Then today, I spotted this thread.
I have never played my basses low. In fact I play them way up high. It's comfy for my left hand and I like my eyes being closer to the edge markers on my fretless. My right wrist has gone in and out of some pretty unnatural angles, but it was never a problem in 35 years of playing. I don't know why now, but it is what it is.
I'm new to the guitar so I have been spending a lot of time doing highly repetitive exercises with it. Maybe all of the mind-numbing guitar strength/speed/picking technique exercises were setting me up with too much fatigue in my hands, and then stacking bass playing on top of it was the proverbial last straw on the camel's back.
Now I'm trying to get used to playing with my bass way down there near the belt to keep my wrist straight and reduce my right elbow angle. Ugh. It's like learning a new instrument all over again. I don't like the way it looks either, but I'm not enthused about the possibility of spending money on doctors and surgery however minor it might be, so I'm hoping that the adjustments to my bass strap and arm angles along with slowing down and slacking off for a bit might clear things up for me.
Fingers crossed....on my left hand.
When you play guitar it should be from a point of relaxation. The neck can be angled up. Your MCPs should be at the plane or slightly higher than the plane of the fretboard and the fingers should have an arch to allow playing on the fingertips. Depending on the chord shape and position on the fingerboard, you have to move your elbow/forearm to allow the fingers to maintain a relatively straight path to where they are fretting. Doing so should not cause carpal tunnel syndrome. As an example, Andres Segovia recommended practicing scales 2 hours everyday as part of your daily 8 hour routine. He didn't have problems playing even late in life.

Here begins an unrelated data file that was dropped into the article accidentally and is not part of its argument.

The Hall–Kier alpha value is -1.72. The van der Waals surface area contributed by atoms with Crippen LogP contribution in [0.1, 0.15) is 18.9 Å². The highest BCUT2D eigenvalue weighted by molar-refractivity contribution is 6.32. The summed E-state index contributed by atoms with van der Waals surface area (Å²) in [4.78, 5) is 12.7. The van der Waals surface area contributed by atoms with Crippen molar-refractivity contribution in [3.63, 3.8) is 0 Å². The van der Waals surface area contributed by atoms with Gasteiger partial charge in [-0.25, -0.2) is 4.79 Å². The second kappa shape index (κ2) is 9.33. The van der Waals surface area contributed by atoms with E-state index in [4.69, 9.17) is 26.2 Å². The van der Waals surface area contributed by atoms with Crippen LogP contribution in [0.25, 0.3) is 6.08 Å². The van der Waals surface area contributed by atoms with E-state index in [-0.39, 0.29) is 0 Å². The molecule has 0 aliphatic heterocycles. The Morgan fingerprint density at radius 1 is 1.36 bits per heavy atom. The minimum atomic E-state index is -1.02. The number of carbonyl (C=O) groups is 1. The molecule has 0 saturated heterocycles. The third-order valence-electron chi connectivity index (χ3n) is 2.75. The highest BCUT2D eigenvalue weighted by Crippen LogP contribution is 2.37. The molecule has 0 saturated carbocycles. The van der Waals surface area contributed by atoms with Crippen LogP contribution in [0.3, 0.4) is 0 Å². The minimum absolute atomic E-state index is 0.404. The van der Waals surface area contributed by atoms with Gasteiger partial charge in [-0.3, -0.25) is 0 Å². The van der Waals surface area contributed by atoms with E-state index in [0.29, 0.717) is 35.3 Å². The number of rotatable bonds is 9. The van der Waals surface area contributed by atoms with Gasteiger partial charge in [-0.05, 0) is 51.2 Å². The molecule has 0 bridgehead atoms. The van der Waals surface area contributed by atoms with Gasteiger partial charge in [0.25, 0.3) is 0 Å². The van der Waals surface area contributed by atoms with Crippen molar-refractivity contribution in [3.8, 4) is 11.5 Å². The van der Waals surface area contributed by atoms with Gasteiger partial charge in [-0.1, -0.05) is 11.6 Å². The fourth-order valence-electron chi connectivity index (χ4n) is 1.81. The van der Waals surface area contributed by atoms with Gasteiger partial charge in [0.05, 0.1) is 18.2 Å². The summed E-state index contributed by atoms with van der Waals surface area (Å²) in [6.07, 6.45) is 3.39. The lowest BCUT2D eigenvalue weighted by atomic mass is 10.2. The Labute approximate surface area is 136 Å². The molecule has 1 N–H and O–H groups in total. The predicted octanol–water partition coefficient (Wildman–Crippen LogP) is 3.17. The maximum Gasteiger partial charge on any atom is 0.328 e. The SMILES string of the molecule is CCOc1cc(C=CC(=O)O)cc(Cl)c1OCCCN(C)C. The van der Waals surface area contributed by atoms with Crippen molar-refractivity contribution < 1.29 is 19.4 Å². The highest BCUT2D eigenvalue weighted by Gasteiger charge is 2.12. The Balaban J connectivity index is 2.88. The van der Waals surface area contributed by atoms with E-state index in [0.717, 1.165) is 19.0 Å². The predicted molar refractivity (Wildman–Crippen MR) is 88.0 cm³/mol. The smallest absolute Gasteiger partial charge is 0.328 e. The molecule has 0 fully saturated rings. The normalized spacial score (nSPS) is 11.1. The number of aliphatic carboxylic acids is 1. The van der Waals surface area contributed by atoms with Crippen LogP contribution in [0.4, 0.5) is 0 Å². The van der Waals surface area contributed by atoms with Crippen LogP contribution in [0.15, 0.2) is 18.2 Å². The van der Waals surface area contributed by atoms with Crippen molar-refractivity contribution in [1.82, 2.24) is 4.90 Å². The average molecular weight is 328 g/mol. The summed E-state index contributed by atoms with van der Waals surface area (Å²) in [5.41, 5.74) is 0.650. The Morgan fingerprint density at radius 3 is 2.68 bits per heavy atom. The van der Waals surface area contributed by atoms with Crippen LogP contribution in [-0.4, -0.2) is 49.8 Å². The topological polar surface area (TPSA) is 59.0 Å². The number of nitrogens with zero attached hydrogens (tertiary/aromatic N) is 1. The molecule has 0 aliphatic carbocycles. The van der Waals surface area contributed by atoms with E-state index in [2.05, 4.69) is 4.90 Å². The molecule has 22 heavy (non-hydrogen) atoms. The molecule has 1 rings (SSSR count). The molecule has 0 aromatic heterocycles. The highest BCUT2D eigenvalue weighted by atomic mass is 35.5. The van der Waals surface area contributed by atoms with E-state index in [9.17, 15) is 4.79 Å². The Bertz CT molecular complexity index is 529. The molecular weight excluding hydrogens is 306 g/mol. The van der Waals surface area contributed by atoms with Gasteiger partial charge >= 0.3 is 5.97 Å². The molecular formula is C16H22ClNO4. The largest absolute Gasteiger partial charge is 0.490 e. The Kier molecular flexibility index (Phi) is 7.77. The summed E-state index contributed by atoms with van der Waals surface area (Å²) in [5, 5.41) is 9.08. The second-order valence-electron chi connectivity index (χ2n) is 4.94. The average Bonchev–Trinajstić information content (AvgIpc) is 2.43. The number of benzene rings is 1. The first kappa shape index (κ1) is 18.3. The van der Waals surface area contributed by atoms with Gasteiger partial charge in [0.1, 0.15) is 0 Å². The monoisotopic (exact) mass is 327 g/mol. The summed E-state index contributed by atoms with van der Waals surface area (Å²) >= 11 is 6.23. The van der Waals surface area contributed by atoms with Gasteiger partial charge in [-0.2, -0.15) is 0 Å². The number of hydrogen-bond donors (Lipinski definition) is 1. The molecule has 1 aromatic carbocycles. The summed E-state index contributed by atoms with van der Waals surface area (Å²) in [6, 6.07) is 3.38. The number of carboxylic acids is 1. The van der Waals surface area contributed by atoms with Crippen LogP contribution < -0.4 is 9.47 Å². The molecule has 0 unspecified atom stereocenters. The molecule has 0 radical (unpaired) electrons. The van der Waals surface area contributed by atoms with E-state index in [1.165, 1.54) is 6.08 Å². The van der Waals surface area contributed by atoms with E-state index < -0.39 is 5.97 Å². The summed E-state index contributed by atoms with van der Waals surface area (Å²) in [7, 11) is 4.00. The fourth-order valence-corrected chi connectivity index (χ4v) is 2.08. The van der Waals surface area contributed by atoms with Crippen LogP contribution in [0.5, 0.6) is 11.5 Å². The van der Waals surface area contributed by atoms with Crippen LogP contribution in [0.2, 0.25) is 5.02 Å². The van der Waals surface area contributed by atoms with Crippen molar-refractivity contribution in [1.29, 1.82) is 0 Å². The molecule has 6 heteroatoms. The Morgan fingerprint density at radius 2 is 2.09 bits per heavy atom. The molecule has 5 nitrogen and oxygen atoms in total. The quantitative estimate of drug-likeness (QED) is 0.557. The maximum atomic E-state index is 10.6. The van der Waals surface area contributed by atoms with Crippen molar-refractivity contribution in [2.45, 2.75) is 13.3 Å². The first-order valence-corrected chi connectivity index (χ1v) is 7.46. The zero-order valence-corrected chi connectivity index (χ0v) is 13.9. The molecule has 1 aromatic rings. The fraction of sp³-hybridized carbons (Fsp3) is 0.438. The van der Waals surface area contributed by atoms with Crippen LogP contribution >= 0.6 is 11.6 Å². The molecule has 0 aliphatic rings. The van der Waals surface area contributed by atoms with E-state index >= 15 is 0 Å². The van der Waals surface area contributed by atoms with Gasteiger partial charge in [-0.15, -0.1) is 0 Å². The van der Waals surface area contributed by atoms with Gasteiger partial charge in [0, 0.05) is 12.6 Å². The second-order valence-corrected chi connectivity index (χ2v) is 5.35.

Regarding the bass, the reason for lower the neck has more to deal with discomfort you can get in your shoulder reaching for the 1st position with the bass held like a guitar. Lowering the strap and letting the bass sit to the side slightly allows easier reach of the first position.
I have no discomfort with the left hand in any position on the bass neck. Never have. Except when the bass is worn low, and tilting is just awkward.
Oh. Sorry. I was confused by your post. I read it about your left hand. Do you play guitar and/or bass with a pick?
Guitar with a pick always. Bass with a pick only when necessary, which is only a small portion of the time spent playing.
After sleeping with a brace for three consectutive nights, my symptoms are already fading. I'm considering doing the right thing here (besides firing the drummer) and quitting guitar for good. The world already has too many guitarists anyway, and they are nearly all better guitarists than me. I'm not the best bass player either, but finding bass gigs has never been a problem for me.
Oh, and I'm going to continue to work on getting accustomed to playing my basses lower to keep my right wrist straighter and my elbow less bent.
Just a little update. I've been sleeping with carpal tunnel braces on my arms every night for about a week now. I've hardly touched my guitar this past week, but I have been practicing my bass. My carpal tunnel and ulnar tunnel symptoms are almost completely gone. I suspect that it is something in my guitar techniques/form that needs adjustment. Then again, I'm still pretty seriously considering giving it up.